New Report Finds ‘Educational Redlining’ Penalizes Borrowers Who Attended Community Colleges and Minority-Serving Institutions, Perpetuates Systemic Disparities
Advocacy Organization Calls on Congress, Regulators to Crack Down on Consumer Lenders’ Use of Education Data, Warns of Fair Lending Abuses
February 5, 2020 | WASHINGTON, DC —The Student Borrower Protection Center (SBPC) today released a new report warning that financial companies’ use of individuals’ education history to screen borrowers for loans can penalize borrowers of color and community college students. The SBPC’s analysis of fintech and banking products uncovered cases where a prospective borrower may be hit with thousands of dollars in additional credit costs if he or she attended a community college, an Historically Black College or University (HBCU), or an Hispanic-Serving Institution (HSI). The advocacy organization is calling on Congress, federal and state regulators, and industry to examine these troubling practices and take action to halt discrimination.
The new report, titled Educational Redlining, is available here: https://protectborrowers.org/wp-content/uploads/2020/02/Education-Redlining-Report.pdf
“Our report shows that borrowers can be forced to pay a penalty because of who they sit next to in the classroom
,” said Seth Frotman, SBPC Executive Director and former top student loan official at the Consumer Financial Protection Bureau. “Despite assurances by these lenders that their practices lift up consumers from marginalized communities, our analysis shows that educational redlining can further drive disparities and inequality. It is time for law enforcement to act.”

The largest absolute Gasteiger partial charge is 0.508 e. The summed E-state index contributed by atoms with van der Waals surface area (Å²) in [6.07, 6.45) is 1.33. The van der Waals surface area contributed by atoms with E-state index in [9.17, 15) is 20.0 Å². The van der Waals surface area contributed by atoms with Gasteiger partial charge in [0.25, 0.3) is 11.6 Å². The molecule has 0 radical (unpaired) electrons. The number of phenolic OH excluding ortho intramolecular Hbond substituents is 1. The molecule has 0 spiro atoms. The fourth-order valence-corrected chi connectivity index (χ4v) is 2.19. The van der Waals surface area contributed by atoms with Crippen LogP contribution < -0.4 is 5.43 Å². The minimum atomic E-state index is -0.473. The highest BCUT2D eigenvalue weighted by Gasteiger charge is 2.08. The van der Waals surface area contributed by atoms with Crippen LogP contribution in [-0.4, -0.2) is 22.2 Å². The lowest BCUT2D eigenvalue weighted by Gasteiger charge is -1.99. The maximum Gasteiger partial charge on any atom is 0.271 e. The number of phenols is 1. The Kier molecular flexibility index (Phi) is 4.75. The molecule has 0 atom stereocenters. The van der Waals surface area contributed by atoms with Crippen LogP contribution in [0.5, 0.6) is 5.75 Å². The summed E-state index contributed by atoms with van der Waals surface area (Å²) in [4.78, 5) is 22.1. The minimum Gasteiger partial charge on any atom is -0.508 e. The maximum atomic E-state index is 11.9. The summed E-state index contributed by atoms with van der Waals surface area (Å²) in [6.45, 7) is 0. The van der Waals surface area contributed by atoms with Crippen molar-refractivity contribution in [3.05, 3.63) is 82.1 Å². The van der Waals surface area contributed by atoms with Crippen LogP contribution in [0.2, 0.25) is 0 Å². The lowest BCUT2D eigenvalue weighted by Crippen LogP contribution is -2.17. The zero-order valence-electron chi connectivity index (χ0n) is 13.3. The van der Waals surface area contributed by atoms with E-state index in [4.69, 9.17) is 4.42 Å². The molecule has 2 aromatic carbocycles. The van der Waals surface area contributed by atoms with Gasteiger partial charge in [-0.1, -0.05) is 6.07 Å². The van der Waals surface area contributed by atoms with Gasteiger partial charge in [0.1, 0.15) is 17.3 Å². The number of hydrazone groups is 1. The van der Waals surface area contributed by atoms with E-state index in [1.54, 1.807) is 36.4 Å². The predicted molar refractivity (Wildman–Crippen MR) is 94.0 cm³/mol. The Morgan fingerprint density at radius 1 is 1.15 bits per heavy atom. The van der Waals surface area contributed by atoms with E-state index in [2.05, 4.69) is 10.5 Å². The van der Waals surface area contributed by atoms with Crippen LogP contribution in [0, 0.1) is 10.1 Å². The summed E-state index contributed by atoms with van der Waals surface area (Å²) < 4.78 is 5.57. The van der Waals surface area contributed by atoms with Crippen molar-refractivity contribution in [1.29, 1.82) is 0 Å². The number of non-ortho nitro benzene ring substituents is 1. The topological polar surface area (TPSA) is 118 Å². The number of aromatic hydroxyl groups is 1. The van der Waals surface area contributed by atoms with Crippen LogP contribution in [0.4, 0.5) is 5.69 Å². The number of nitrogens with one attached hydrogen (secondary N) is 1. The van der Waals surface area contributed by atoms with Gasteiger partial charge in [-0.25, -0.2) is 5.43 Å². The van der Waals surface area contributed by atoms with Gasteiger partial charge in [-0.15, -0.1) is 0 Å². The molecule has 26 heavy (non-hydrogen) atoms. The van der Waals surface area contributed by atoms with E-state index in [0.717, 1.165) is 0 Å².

Alternative data, or information such as cell phone payments or utility bills, is increasingly used in underwriting by the financial services industry, especially financial technology or “fintech” companies. Some financial companies have begun to use information about borrowers’ education history, including the identity or sector of the college or university a borrower attended, when determining access to and the cost of credit.
For years, policymakers have weighed the use of alternative data to help expand access to credit for marginalized or underserved communities. Although helping consumers trapped outside of the credit market is an important policy goal, regulators have made clear that certain data can also pose serious fair lending and discrimination risks by introducing unfair biases and perpetuating existing disparities.
The use of education data in credit decisions is particularly troublesome given the continuing pattern of disparate access to education in America and the historical inequality perpetuated by the use of this information. Widespread use of this data by lenders could reinforce systemic barriers to financial inclusion for black and Latinx consumers. For example, African American and Latinx students are especially underrepresented at the nation’s most selective colleges and universities, with nine percent and 12 percent, respectively, represented at the most prestigious public universities.
The use of education criteria in underwriting has raised significant fair lending concerns among lawmakers and regulators. For instance, in 2007, then-New York Attorney General Andrew Cuomo warned that the specter of educational redlining posed significant risks to borrowers of color and warranted immediate attention from lawmakers. Cuomo warned that the use of education criteria in underwriting decisions runs the risk of creating a tiered credit market based on non-individualized factors—favoring applicants for the “prestige” of their educational institutions rather than their individual creditworthiness.
Since that time, multiple federal enforcement agencies have weighed in on this issue, in one case finding that the use of certain educational factors violates federal anti-discrimination laws.
Mystery Shopping Uncovers Thousands of Dollars in Penalties Against Borrowers for Attending Community Colleges and Certain Minority-Serving Institutions